Newfangled works with independent agencies to create lead development web platforms for their clients.

Newfangled works with independent agencies to create lead development web platforms for their clients.

Show Me The Money

at 10:38 AM

3D glasses!

The stock photo companies are desperate for my money. How do I know this? The evidence is all the promotional stuff they send me.

Just today I received a package from Jupiter Images. It was a plastic eyeglass case with 3D glasses inside. The included insert directed me to their website where I could look at images from their collection that had been enhanced by another company to be viewed in 3D. So I went to their site and dutifully viewed the slide show. Hey, they sent me free stuff, right? Why wouldn't I oblige by giving them ten minutes of my time?

Then there are the countless mailings from Veer. Most of them are beautifully designed, lavishly produced booklets that feature Veer's photos and typefaces in some elaborate narrative such as, "What I Did On My Summer Vacation" or "Great Architectural Masterpieces of the World Reconstructed in Type." I worked as a print designer for several years and I know how expensive it can be to produce and mail these pieces.

So why are these stock photo companies wasting my time? Don't they know I have to scrape together the cheapest, most overused stock imagery for my projects because most of my clients don't have a stock photography budget? I would looove to license some of the rights-managed images from sites like Getty and Corbis but I have a hard enough time convincing my clients to spend $49.95 on an image, let alone $495.00.

Here's my idea. Instead of sending me 3D glasses or a 45 page booklet on the history of the internet, the stock companies should take the money they blow on promotional mailings and lower the prices of their images. Or, better yet, send me the money and then I can afford to purchase an image that hasn't been seen in every magazine, newspaper and online ad for the past three years.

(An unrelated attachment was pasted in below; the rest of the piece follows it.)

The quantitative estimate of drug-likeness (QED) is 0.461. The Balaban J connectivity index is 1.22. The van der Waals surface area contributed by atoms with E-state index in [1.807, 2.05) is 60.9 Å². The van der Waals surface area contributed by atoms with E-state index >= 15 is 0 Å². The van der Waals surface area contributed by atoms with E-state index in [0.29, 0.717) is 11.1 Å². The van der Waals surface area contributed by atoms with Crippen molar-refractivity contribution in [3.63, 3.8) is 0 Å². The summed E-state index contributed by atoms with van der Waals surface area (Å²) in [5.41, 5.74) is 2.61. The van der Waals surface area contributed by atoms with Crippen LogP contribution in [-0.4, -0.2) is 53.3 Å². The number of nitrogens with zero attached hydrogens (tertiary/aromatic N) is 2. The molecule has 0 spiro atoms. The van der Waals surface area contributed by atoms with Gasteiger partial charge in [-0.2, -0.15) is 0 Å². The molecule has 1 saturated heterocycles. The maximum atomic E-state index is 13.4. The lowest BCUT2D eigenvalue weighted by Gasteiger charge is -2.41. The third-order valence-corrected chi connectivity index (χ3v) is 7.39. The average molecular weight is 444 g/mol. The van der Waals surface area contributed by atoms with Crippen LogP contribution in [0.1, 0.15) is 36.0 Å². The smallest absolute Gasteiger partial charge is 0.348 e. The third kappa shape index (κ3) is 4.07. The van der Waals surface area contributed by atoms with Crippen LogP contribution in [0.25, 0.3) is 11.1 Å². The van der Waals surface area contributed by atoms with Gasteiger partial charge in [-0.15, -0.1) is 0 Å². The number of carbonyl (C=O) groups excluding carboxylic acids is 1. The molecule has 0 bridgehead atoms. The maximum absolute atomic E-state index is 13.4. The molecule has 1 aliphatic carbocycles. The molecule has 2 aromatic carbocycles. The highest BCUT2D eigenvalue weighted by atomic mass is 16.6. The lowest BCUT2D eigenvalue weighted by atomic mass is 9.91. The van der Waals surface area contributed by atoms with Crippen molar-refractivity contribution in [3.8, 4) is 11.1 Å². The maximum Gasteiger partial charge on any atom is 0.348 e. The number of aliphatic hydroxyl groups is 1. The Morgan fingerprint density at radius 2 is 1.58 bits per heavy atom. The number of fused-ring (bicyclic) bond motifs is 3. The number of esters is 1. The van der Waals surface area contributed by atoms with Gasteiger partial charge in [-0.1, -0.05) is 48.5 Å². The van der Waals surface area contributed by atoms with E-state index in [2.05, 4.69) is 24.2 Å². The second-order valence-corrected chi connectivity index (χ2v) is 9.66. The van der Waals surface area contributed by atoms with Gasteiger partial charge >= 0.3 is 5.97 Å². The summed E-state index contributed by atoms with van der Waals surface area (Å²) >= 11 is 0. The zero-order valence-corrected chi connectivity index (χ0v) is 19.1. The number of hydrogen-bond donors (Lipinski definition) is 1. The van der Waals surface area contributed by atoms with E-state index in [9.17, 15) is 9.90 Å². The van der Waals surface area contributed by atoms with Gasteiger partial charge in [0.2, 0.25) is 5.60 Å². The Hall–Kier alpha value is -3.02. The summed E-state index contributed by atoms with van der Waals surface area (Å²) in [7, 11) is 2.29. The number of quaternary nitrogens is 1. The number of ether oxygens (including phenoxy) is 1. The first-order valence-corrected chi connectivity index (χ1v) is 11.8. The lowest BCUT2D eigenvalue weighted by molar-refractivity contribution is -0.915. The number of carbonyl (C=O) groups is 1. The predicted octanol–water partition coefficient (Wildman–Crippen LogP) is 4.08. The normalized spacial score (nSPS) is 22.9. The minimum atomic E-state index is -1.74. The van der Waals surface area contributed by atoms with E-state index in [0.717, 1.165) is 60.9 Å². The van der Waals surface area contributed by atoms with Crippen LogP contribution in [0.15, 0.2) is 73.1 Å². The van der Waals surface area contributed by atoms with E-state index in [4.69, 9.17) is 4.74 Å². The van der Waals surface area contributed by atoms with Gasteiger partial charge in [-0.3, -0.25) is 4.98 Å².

Now you'll excuse me, I need to go see what looks like in 3D.


Justin | March 10, 2011 2:04 PM

I meant no disrespect to professional photographers. I admire the quality work they produce and that quality is worth reasonable compensation.

But buyers of photography have taken on a fast-food mentality: quick, cheap and filling.

I've had the pleasure of working with professional photographers and the quality of work and attentiveness to detail goes way beyond what you could hope for in a stock image. But "money talks" as the saying goes, and 98% of our clients are hesitant to expand their project budgets to include custom photography.

It's similar to a client choosing between paying a professional designer $5,000 to develop a corporate identity and buying a generic logo for $50 from
KC | March 10, 2011 1:30 PM

As a working photographer since 82, I can assure you that making those images can be a significant investment, and we need to be compensated for it. There is overhead, expenses to make those images, and various other expenses involved.

Royalty-free stock houses have already turned stock imagery into a commodity, so most of the new images are coming from hobbyists, and the quality isn't there.

The higher quality imagery is made by seasoned pros, and we cannot afford to give our work away. It is how we pay the bills and put food on the table. If your clients want that level of photography, then they need to understand that is like any other high quality item, and they need to pay for it.



↑ top